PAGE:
percent of the time.

Alger voted against public housing, integration efforts, Medicare, subsidized school lunches and increases in Social Security. He called the Peace Corps a form of creeping socialism.

In 1963, while speaking to a consortium of conservative groups in Washington, Alger called for getting the United States out of the United Nations, driving  the communists from Cuba and banning any official recognition of communist states. He said Congress should be required to balance the budget and recommended the adoption of a “flat tax,” in which people of all income levels would pay at the same tax rate.

Many of those themes continue to be bedrock conservative principles and have underscored the growth of the tea party movement in recent years.

Alger also presaged 21st-century politics with his unwillingness to compromise. Asked about the next congressional session, he told Time magazine in January 1958:

“I foresee bitterness and hatefulness. We are going to squabble and fight and make the world think we hate each other and that we can’t solve our problems. We are going to have bigger and bigger budgets, higher taxes, more government spending at home and abroad, and more inflation accompanied by deficit financing. Happy New Year!”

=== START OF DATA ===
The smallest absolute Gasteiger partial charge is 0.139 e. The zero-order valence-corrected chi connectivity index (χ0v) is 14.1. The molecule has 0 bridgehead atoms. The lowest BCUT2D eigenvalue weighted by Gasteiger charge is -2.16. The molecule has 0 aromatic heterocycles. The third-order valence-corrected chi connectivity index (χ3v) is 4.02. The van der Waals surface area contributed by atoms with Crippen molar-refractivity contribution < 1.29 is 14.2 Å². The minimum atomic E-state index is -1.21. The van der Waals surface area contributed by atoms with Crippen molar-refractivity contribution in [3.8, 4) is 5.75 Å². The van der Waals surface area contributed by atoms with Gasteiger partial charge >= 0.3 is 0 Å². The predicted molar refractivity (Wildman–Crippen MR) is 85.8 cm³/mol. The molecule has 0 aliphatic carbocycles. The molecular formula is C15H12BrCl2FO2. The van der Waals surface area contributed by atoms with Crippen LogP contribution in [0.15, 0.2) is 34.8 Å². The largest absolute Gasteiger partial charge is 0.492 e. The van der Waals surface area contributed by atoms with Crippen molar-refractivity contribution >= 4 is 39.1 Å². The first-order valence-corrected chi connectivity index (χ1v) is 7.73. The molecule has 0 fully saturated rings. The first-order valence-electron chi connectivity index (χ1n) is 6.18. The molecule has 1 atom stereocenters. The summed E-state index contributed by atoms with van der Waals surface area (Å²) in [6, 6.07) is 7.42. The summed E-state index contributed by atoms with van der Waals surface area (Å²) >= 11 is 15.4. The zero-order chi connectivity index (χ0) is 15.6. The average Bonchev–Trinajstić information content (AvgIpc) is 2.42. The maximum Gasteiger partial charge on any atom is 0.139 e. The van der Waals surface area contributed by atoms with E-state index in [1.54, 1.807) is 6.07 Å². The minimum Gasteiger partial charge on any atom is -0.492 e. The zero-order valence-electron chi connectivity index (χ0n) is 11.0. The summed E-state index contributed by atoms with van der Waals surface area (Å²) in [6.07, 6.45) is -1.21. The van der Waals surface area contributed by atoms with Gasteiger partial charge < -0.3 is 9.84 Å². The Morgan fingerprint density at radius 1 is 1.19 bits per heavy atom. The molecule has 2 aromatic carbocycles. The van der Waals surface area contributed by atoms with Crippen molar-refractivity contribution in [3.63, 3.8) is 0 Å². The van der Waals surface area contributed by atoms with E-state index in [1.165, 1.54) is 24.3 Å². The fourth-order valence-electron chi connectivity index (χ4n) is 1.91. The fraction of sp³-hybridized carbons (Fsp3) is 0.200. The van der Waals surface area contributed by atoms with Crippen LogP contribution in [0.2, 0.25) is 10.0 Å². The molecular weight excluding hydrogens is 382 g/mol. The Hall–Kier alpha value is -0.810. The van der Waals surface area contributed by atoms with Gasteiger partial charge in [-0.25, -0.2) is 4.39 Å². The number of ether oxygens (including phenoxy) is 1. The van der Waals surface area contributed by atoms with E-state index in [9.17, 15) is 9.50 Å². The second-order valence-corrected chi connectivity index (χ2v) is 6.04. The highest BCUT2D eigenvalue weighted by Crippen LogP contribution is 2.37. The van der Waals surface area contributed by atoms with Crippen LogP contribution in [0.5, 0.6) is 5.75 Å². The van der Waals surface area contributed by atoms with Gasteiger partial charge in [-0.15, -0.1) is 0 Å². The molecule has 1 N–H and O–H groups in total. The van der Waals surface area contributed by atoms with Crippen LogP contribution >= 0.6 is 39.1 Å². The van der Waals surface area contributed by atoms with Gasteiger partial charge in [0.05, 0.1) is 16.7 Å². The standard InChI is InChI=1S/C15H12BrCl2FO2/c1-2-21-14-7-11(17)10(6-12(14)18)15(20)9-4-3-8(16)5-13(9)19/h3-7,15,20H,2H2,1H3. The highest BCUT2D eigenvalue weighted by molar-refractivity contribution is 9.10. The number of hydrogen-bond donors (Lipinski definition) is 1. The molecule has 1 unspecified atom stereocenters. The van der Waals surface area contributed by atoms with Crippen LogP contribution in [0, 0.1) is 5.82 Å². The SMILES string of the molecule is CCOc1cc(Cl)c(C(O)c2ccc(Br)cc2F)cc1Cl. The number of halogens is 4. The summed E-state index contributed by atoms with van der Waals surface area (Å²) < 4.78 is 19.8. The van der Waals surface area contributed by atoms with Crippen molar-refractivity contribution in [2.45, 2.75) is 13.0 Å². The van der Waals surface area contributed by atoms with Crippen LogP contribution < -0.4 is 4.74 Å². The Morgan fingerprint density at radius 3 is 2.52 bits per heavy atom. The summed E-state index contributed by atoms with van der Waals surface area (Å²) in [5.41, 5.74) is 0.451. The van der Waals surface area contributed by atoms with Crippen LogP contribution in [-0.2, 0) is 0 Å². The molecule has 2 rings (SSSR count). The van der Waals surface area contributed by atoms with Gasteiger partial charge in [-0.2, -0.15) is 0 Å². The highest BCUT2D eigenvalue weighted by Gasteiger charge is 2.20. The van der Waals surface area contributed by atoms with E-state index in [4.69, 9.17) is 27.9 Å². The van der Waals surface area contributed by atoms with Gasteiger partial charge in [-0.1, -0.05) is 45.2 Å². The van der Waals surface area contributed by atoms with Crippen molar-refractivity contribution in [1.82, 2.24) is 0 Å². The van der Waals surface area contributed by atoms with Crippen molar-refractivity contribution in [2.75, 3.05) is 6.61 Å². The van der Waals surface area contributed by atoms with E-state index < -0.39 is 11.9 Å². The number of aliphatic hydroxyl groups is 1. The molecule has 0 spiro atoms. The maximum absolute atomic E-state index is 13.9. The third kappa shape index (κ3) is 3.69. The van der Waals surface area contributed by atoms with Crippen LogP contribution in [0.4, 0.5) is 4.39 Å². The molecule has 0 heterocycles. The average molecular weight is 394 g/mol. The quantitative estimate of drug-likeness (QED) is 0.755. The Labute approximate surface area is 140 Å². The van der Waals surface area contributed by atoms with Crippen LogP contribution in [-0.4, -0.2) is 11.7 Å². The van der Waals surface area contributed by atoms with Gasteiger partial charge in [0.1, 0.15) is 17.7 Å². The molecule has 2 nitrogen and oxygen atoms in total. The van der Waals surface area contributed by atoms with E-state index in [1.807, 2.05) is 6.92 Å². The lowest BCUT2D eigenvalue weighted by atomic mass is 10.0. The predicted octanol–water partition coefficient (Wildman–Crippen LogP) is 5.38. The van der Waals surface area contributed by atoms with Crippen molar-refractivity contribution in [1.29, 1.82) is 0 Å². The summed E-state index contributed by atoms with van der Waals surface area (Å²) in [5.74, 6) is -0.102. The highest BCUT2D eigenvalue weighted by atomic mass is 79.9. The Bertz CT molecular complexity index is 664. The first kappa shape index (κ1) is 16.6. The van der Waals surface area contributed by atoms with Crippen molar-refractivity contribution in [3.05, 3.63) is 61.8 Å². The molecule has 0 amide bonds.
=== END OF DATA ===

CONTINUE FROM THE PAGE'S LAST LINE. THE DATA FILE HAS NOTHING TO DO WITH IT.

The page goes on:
Despite his outspoken rhetoric, Alger was ranked by the Washington press corps as the second-least-effective member of Congress, after Adam Clayton Powell, an embattled Democrat from New York.

As the lone Republican in the Texas delegation, Alger was isolated from his state’s most powerful political figure, Johnson, who was the Senate majority leader before becoming the Democratic vice presidential nominee in 1960.

When Johnson and his wife, Lady Bird, visited Dallas less than a week before the 1960 election, Alger led a group of demonstrators, consisting largely of well-heeled women.

Brandishing a sign reading “LBJ Sold Out to Yankee Socialists,” Alger said, “We’re going to show Johnson he’s not wanted in Dallas.”

The women in the crowd, who became known as the Mink Coat Mob, accosted the Johnsons as they attempted to step out of their car. One woman grabbed Lady Bird’s white gloves and threw them in a gutter.

Later, the demonstrators surrounded the couple in the lobby of the Adolphus Hotel. Curses and spittle filled the air, and Lady Bird Johnson was struck over the head with a placard.

When Alger was asked to control the crowd, he reportedly replied, “I don’t think it is rude to show a socialist and traitor what you think of him.”

Republican Richard Nixon had been leading the statewide polls, but Alger and his followers had crossed a line of civility that was shocking even in rough-and-tumble Texas.

“The ugly incident in the Adolphus outraged thousands of Texans and many more thousands of Southerners in other states,” as columnists Rowland Evans and Robert Novak wrote in 1966.